Advanced Dental Care of Orlando
12131 South Apopka-Vineland Road, Orlando, FL 32836
As people age, the final set of molars begin to form inside the mouth, which are known as wisdom teeth. These four teeth tend to appear in most young adults in their teenage years or early 20s and consist of two upper back teeth and two lower back teeth. In many cases, the wisdom teeth can grow to be so prominent that they can crowd the other teeth in the mouth, resulting in them needing to be removed. Most people get their wisdom teeth removed when they start to cause pain or the dentist decides that they should be pulled to remove any risk of negative effects on the other teeth or the jawbone. A surgical procedure must be performed in order to properly and safely remove the wisdom teeth so they do not cause any more issues.
The Removal Process
If you’re having your wisdom teeth removed, the dentist will first perform an X-ray of your mouth to see exactly how the teeth are growing and how large they are. This helps the dentist get a better view of your wisdom teeth and how they’re growing as well as exactly where they are located. They will then administer a local anesthetic to your gums and the area near your wisdom teeth to numb it. In many cases, you may also have laughing gas given to you to help keep you calm, or you can be completely sedated with intravenous medication. This medication will put you completely to sleep so you won’t feel anything and will not know what is happening when the procedure is taking place. Most forms of sedation are completely up to the patient, so be sure to talk to your dentist or oral surgeon about your options beforehand. Your dentist will cut through all of the surrounding tissue and bone around the wisdom teeth and then surgically remove them from your mouth. It’s a very similar process to having other teeth pulled, but the wisdom teeth grow directly out of the jawbone so it can be more intensive and more painful than a standard tooth extraction. After the dentist removes the wisdom teeth, they will thoroughly clean the socket and then stitch up the wounds so that the gums can heal.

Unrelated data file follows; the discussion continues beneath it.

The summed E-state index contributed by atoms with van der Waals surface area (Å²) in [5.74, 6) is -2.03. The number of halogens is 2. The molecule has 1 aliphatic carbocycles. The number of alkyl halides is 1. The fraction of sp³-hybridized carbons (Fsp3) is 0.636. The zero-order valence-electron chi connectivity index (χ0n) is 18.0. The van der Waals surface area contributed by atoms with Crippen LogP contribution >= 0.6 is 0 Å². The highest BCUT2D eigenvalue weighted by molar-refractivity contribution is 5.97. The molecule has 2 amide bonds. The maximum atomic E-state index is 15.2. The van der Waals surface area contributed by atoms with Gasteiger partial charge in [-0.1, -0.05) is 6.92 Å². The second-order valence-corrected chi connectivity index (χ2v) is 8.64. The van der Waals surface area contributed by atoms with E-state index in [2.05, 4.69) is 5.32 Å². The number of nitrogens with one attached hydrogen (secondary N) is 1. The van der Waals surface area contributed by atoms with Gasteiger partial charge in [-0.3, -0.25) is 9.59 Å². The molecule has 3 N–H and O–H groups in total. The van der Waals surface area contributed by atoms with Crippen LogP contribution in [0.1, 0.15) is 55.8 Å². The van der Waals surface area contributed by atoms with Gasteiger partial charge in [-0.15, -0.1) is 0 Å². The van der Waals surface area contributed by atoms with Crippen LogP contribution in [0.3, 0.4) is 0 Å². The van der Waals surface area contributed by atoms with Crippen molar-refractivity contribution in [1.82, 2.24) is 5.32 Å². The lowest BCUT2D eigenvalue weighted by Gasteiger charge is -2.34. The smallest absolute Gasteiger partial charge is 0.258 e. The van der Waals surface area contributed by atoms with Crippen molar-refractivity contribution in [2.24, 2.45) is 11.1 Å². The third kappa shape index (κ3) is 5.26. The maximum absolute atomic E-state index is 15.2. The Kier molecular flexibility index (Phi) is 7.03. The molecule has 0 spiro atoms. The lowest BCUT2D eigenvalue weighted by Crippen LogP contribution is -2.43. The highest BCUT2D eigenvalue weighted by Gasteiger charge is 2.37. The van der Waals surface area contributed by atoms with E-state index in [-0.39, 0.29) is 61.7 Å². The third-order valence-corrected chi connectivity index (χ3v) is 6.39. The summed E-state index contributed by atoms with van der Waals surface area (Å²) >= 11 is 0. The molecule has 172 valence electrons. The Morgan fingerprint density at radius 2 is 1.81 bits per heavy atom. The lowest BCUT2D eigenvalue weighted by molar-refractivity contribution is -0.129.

The Recovery Process
After your wisdom tooth extraction, the dentist will give you gauze to put in your mouth to help the sockets form a clot and promote healing. You can expect to see or taste a little bit of blood for a few days as your mouth heals. This should ease up after the first 24 hours to two days. If you’re still bleeding or feel intense pain after a few days, it’s recommended that you call your dentist so they can examine the area and ensure that it isn’t infected. You will be given a prescription for antibiotics and pain medication so that your body can fight off any infection during the healing process and so you can recover pain-free. You should not smoke or drink anything through a straw after having your wisdom teeth removed. Smoking or using a straw can cause dry sockets, which are extremely painful and dangerous. Dry sockets occur when the area of your mouth is unable to form a blood clot and heal, so be sure to follow your dentist’s advice carefully. You will probably only be able to eat soft, cold foods like yogurt, pudding, and ice cream for a day or two after the surgery. Try not to chew near the wisdom tooth area until your mouth has completely healed. Get as much rest as possible, and avoid heavy exercise for at least three to four days. The average recovery time after having your wisdom teeth removed is approximately five to seven days. Keep your mouth clean, but avoid brushing the area with a toothbrush so you don’t disturb the stitches. Once you’ve healed, you should be able to return to eating and drinking normally without any pain or inflammation.
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